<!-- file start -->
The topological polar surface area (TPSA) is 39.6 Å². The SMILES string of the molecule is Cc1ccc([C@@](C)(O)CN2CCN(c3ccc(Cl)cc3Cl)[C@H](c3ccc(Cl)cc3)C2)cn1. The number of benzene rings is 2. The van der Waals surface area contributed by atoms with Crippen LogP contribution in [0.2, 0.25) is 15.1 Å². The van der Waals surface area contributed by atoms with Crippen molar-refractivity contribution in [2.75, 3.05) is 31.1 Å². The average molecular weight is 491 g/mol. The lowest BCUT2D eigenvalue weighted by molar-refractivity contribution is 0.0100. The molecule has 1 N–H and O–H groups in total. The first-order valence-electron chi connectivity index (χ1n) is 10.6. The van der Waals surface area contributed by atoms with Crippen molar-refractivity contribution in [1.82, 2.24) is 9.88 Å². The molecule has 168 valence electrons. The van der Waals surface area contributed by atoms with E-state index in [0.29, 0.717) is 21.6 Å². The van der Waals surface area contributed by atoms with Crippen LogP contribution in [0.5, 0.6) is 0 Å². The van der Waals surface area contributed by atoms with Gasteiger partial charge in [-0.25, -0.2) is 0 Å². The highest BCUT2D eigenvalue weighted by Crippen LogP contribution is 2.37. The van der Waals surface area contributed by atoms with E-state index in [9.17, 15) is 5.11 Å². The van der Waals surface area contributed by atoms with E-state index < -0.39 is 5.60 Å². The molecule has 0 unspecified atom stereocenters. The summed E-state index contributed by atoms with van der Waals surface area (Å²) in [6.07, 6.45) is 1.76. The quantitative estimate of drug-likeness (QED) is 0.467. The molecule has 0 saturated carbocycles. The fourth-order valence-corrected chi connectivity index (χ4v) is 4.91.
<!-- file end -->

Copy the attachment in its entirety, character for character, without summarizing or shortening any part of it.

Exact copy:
The topological polar surface area (TPSA) is 39.6 Å². The SMILES string of the molecule is Cc1ccc([C@@](C)(O)CN2CCN(c3ccc(Cl)cc3Cl)[C@H](c3ccc(Cl)cc3)C2)cn1. The number of benzene rings is 2. The van der Waals surface area contributed by atoms with Crippen LogP contribution in [0.2, 0.25) is 15.1 Å². The van der Waals surface area contributed by atoms with Crippen molar-refractivity contribution in [2.75, 3.05) is 31.1 Å². The average molecular weight is 491 g/mol. The lowest BCUT2D eigenvalue weighted by molar-refractivity contribution is 0.0100. The molecule has 1 N–H and O–H groups in total. The first-order valence-electron chi connectivity index (χ1n) is 10.6. The van der Waals surface area contributed by atoms with Crippen molar-refractivity contribution in [1.82, 2.24) is 9.88 Å². The molecule has 168 valence electrons. The van der Waals surface area contributed by atoms with E-state index in [0.29, 0.717) is 21.6 Å². The van der Waals surface area contributed by atoms with Crippen LogP contribution in [0.5, 0.6) is 0 Å². The van der Waals surface area contributed by atoms with Gasteiger partial charge in [-0.25, -0.2) is 0 Å². The highest BCUT2D eigenvalue weighted by Crippen LogP contribution is 2.37. The van der Waals surface area contributed by atoms with E-state index in [9.17, 15) is 5.11 Å². The van der Waals surface area contributed by atoms with E-state index < -0.39 is 5.60 Å². The molecule has 0 unspecified atom stereocenters. The summed E-state index contributed by atoms with van der Waals surface area (Å²) in [6.07, 6.45) is 1.76. The quantitative estimate of drug-likeness (QED) is 0.467. The molecule has 0 saturated carbocycles. The fourth-order valence-corrected chi connectivity index (χ4v) is 4.91.